Court reporting is completed in the form of written accounts of events created on a stenotype machine; this process is known as stenography. Courtroom stenographers — commonly referred to as court reporters — are required to document various events, including conversations, meetings, speeches and legal proceedings. In this article, we will look at the career path of a courtroom stenographer and discuss what an aspiring courtroom stenographer must do in order to pursue their career.
Court reporters are relied on to record word-by-word transcription of what transpires in a courtroom; in the performance of this work, court reporters usually employ stenography. They press multiple keys simultaneously on the stenotype machines that resemble typewriters in a way due to their designed, thereby recording letter combinations that represent words, phrases and sounds. The results are recorded, translated and displayed by employing a computer-aided transcription. Stenographers not only interpret events; their duties require them to establish and maintain the computer dictionary employed by them in the translation of keystrokes relating to their stenography machine. Offices, conventions and courtrooms are the most common settings in which stenographers are employed.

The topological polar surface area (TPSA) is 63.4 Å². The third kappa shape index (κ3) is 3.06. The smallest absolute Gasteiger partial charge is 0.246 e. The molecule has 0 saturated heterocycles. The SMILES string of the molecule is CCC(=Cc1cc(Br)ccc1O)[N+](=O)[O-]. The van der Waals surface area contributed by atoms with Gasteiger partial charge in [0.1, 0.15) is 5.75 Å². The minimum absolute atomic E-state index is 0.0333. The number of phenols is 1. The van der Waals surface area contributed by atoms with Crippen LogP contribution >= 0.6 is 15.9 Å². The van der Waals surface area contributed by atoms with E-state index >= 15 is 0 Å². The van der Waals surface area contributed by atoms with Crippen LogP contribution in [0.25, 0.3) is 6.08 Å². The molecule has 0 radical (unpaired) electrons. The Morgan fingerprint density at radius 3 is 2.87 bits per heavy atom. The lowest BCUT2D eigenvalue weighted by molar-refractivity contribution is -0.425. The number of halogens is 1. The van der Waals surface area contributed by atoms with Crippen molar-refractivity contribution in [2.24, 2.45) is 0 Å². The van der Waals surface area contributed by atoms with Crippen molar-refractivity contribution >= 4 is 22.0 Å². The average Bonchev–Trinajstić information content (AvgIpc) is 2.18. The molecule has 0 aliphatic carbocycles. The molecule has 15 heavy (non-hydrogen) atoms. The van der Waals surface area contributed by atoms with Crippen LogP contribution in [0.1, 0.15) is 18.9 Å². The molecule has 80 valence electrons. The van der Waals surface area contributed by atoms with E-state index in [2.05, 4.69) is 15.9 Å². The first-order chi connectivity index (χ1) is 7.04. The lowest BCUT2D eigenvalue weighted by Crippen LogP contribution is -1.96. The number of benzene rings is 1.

Prospective courtroom stenographers prepare for their profession of choice by undergoing training that lasts about thirty-three months. Training programs in court reporting are offered by technical and vocational schools; such programs are usually associate degree programs or certification courses. Students are required to reach a speed of 225 words a minute, as mandated by the National Court Reporters Association; the NCRA offers certification to individuals and training programs (www.ncraonling.org). Coursework includes topics such as computer-aided transcription, tech reporting, speed building, dictionary production, dictionary maintenance, and writing theory. By the time they finish the program, students are required to achieve the mandated rate of words-per-minute. Court reporters are required to pass a state-run exam that will grant them the designation of notary public where the state of a particular candidate’s location requires this designation.
Wage and Job Potential
Stenographer’s income depends on their certification, experience and location (source: U.S. Bureau of Labor Statistics (BLS) (www.bls.gov)). Apart from an annual salary, an official court reporter’s income includes transcript fee charged for each page. Salaried stenographers can use their skills to earn extra income through freelance work. In August 2010, court reporters took home an average annual salary ranging between $38,398 and $68,659. In May 2009, the average annual salary of a court reporter was about $52, 460 (source: BLS). Job growth for court reporters has been projected at eighteen percent during the decade from 2008 to 2018. This optimistic forecast (faster than the average for all other occupations) is partly due to the shortage of trained stenographers to perform available jobs. Court reporters who have earned certification are more likely to gain employment than those who have not.